Oct 20 - 26, 2008

Food inflation has become an international issue and is hurting differently developed and developing economies. While developed nations are somehow exercising control over price rise of foods, developing nations are finding it difficult to keep particularly food inflation on an even keel plunging poverty graph deep down to parlous stage. The situation smacks of bizarreness more because instead of benefiting from international food price spikes developing economies with agriculture base are in the throes of food insecurity and shortages.

During last two years prices of principal commodities in developing countries increased by 30 to 150 percents, which call for an immediate attention of international community as increase in price does not only taper buying power of consumers but it also hauls population further into diabolical trap of poverty that is a root cause of social evils.

Pakistan which is recognized as an agriculture driven economy has become a top recipient of international food price inflammation and has seen its urban and rural population falling into below poverty line due to frequent rise in food prices, which pulled graph of poverty by over 6 percent in urban and almost 3 percent in rural areas typically during a period of 2005-07. This percentage continues to fly in a present worst state of affairs in which both lower and middle income groups are expending half of their incomes on food purchases. In fact, ADB estimates that food inflation in Pakistan claims 50 percent of income of poor.

Although, being agriculture based economy Pakistan should have been eldorado for the large portion of its population whose livelihood directly or indirectly draws on agriculture sector, it has recorded despondency and vulnerability of its farm folks on the face of importing pervasive price spirals. What is commonly pronounced as double edged price is concretely describing sword of Damocles hanging over the heads of ignored Pakistani community of farmers whose role as economic growth agent has not been paid off.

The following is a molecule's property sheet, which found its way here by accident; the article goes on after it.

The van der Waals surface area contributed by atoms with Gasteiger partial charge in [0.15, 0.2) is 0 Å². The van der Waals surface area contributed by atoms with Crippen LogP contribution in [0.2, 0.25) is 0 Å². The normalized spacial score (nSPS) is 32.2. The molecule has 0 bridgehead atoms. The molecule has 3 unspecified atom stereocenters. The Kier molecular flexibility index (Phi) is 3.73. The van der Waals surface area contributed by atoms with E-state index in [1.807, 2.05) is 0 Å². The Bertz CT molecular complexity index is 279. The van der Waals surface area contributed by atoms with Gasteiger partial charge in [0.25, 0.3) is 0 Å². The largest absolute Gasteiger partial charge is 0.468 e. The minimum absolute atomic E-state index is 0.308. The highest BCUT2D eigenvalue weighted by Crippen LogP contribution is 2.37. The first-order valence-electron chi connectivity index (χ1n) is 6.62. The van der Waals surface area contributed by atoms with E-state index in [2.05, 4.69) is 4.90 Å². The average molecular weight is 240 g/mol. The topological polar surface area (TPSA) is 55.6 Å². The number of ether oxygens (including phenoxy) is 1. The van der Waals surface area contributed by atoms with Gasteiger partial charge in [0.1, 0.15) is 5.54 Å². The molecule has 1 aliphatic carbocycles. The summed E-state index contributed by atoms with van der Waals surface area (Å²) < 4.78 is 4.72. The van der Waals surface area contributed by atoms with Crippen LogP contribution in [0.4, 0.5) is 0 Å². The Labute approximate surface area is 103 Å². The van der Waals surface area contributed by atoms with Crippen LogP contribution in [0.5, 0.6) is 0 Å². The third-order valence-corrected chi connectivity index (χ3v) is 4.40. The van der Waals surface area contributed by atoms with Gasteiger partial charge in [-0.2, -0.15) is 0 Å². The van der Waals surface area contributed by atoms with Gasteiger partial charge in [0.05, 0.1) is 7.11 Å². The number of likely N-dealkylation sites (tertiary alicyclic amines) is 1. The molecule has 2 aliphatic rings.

Coupled with upward trend in energy and fuel prices that are making cost of inputs like fertilizers and insecticides all time high, inadequate payments against outputs are not supportive enough to expand income level and improve living standards of farm producers. Recent measures pledged to be taken by the government of Pakistan to develop agriculture sector are though signalling better prospects, these are not sufficient to extensively eradicate food from importing accounts.

Unfortunately, in its entire six month job tenure new government has not gained efficiency to manage national wheat requirements. Insufficient wheat production was mainly attributed behind high price of staple whereas government inability of bringing price parity nationwide is wilfully evaded. Wheat price soared by 100 percent from January 2007 to April 2008. Despite wheat price bombshell was a legacy of last government, successor has journeyed a time to administer relief actions. After all, provincial government is subsidizing purchase of roti-prime end product of wheat-in Punjab. What impedes to centralization of such public assistance programmes?